Today I have 2 Bachelor’s degrees (A Bachelor of Science and a Bachelor of Arts), and about $85,000 of debt for only 5 years of higher education. To top it off, I attended my commencement alone in bed, where a robot said my name while the world was shutting down to keep a pandemic at bay. I never got to walk the stage for my Adviser, but I met with her on zoom that day and she told me to keep in touch. I know this sounds like a sob story, and it is a little bit, but to me it is a story of strength and hope. My faith has kept me strong through all of my financial disappointment.
I had faith despite my disappointment in a system that makes debt the only option and my disappointment in myself for never slowing down to stop and be proud of myself. Everytime I wanted to shed tears for having to dip into my savings account to buy food, or peek at my loan report, God was there to say “I will provide.” I have been able to make it work day in and day out. I have a roof over my head and food in my belly, despite those things always seeming like an uncertainty. I have a long way to go when it comes to feeling financially secure, but that seems like the reality of most young adults my age living in this time. God has shown me joys in poverty that I would not have otherwise experienced if my finances came without struggle. How the bus can be a place where commuters become friends with people who take the same route every morning. How a neighborhood with a bad reputation has a strong community that holds one another up when the system brings them down. How the feeling of hunger inspires you to feed others, not just yourself.
So what comes next? What are my plans for the future and for security? We all know with the Pandemic that plans seem unrealistic, and I think that’s the way they have always seemed to me. In the 2019 Best Picture film Parasite, a father describes poverty to his son after a severe weather event displaced them from their home. He says, “You know what kind of plan never fails? No plan. No plan at all. You know why? Because life cannot be planned… You can’t go wrong with no plans.” Although it seems like hopeless advice, there is freedom in relinquishing these anxieties to God and trusting oneself to make the right decisions. I have endless dreams and goals for sure, but no plan. Despite the vast infinity of what-ifs that cloud the future, all I can do is my best in that moment and that’s what I will continue to do. God will provide and I will let his plan guide me forward.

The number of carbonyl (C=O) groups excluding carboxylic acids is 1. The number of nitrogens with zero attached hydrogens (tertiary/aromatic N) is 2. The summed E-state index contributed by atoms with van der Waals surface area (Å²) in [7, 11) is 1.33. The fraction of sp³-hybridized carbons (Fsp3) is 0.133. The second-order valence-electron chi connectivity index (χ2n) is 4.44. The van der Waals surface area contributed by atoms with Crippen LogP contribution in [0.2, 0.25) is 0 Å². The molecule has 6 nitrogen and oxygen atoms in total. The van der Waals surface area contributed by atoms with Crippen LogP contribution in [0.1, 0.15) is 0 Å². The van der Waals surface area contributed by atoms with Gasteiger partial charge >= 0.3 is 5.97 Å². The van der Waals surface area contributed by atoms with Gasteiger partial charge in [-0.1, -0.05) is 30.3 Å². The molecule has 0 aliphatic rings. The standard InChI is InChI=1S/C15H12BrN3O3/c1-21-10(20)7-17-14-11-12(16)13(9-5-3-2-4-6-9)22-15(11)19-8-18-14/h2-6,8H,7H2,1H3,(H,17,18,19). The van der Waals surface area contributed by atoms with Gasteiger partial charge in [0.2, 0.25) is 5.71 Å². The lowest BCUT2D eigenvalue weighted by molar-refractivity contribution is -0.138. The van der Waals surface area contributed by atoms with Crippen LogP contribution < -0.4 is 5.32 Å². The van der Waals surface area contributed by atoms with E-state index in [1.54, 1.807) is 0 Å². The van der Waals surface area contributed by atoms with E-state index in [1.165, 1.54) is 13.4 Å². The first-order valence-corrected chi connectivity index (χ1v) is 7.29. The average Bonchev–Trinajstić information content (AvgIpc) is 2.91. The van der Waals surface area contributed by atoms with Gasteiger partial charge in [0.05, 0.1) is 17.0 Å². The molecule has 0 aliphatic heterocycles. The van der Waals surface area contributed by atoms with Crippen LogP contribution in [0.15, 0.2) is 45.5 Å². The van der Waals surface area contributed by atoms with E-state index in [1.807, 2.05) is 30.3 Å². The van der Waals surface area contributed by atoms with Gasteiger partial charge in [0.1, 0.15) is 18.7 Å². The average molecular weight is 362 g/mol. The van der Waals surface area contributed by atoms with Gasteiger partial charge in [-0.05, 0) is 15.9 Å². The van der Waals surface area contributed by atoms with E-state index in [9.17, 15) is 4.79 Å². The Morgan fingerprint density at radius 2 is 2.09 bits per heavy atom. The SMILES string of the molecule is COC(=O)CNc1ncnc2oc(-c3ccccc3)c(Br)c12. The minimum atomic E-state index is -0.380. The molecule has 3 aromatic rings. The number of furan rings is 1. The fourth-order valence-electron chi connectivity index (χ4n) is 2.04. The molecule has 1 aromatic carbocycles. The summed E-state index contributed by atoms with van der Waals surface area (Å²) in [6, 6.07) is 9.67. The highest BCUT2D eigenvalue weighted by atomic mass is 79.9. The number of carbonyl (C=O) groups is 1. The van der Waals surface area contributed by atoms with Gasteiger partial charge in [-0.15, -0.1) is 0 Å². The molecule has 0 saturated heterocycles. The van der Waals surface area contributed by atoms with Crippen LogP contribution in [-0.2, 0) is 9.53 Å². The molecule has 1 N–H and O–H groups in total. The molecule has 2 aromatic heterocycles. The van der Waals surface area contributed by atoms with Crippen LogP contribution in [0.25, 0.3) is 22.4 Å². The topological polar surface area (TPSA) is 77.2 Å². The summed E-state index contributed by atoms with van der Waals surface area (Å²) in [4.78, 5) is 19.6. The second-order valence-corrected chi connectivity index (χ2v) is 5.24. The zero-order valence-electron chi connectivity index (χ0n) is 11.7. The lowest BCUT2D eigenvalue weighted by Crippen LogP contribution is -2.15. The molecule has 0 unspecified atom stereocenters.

Thank you Abbie! As an older adult it is helpful to hear the younger generations experience. Your attitude and faith are inspiring.
Understanding and navigating our society’s financial systems as followers of Christ can be challenging. Maybe that is why Jesus talked about money and possessions more than prayer and faith. As with most spiritual practices, we gain strength when we share with and support each other. To write a post, offer resources, submit an article, or do an interview please contact Executive Administrator, Sarah Dull – you never know who needs to hear your story.
Martin, Emmie. “Here’s How Much More Expensive It Is for You to Go to College than It Was for Your Parents.” CNBC, CNBC, 29 Nov. 2017, www.cnbc.com/2017/11/29/how-much-college-tuition-has-increased-from-1988-to-2018.html.
Bong Joon Ho, director. Parasite. Barunson E&A, 2019.